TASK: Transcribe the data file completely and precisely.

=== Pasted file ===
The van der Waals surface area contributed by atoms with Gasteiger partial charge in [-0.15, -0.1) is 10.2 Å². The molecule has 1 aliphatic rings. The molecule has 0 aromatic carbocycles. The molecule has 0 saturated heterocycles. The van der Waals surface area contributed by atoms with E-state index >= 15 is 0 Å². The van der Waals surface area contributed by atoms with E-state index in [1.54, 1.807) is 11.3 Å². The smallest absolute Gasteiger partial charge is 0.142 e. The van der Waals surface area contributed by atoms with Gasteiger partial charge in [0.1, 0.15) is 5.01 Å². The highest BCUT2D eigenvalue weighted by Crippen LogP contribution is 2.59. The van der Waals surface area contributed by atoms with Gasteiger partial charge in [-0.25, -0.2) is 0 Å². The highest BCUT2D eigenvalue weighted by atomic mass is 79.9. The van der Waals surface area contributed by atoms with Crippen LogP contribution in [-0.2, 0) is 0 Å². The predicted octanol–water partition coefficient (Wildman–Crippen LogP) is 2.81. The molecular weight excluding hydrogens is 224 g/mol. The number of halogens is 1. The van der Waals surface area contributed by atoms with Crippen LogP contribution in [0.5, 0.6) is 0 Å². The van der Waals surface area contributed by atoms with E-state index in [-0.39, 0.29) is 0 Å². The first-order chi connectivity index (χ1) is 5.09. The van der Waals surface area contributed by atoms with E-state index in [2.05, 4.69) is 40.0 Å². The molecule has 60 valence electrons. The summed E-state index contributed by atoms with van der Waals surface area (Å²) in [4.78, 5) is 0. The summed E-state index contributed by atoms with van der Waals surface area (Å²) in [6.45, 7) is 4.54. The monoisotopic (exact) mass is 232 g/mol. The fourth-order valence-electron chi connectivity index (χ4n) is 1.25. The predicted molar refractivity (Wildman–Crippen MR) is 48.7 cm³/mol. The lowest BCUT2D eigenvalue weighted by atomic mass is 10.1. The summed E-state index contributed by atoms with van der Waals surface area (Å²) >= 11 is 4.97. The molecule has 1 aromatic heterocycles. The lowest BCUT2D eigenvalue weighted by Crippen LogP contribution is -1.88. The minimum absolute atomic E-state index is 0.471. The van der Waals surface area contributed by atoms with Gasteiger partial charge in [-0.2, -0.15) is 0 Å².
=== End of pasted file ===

The van der Waals surface area contributed by atoms with Gasteiger partial charge in [-0.15, -0.1) is 10.2 Å². The molecule has 1 aliphatic rings. The molecule has 0 aromatic carbocycles. The molecule has 0 saturated heterocycles. The van der Waals surface area contributed by atoms with E-state index >= 15 is 0 Å². The van der Waals surface area contributed by atoms with E-state index in [1.54, 1.807) is 11.3 Å². The smallest absolute Gasteiger partial charge is 0.142 e. The van der Waals surface area contributed by atoms with Gasteiger partial charge in [0.1, 0.15) is 5.01 Å². The highest BCUT2D eigenvalue weighted by Crippen LogP contribution is 2.59. The van der Waals surface area contributed by atoms with Gasteiger partial charge in [-0.25, -0.2) is 0 Å². The highest BCUT2D eigenvalue weighted by atomic mass is 79.9. The van der Waals surface area contributed by atoms with Crippen LogP contribution in [-0.2, 0) is 0 Å². The predicted octanol–water partition coefficient (Wildman–Crippen LogP) is 2.81. The molecular weight excluding hydrogens is 224 g/mol. The number of halogens is 1. The van der Waals surface area contributed by atoms with Crippen LogP contribution in [0.5, 0.6) is 0 Å². The van der Waals surface area contributed by atoms with E-state index in [-0.39, 0.29) is 0 Å². The first-order chi connectivity index (χ1) is 5.09. The van der Waals surface area contributed by atoms with E-state index in [2.05, 4.69) is 40.0 Å². The molecule has 60 valence electrons. The summed E-state index contributed by atoms with van der Waals surface area (Å²) in [4.78, 5) is 0. The summed E-state index contributed by atoms with van der Waals surface area (Å²) in [6.45, 7) is 4.54. The monoisotopic (exact) mass is 232 g/mol. The fourth-order valence-electron chi connectivity index (χ4n) is 1.25. The predicted molar refractivity (Wildman–Crippen MR) is 48.7 cm³/mol. The lowest BCUT2D eigenvalue weighted by atomic mass is 10.1. The summed E-state index contributed by atoms with van der Waals surface area (Å²) >= 11 is 4.97. The molecule has 1 aromatic heterocycles. The lowest BCUT2D eigenvalue weighted by Crippen LogP contribution is -1.88. The minimum absolute atomic E-state index is 0.471. The van der Waals surface area contributed by atoms with Gasteiger partial charge in [-0.2, -0.15) is 0 Å².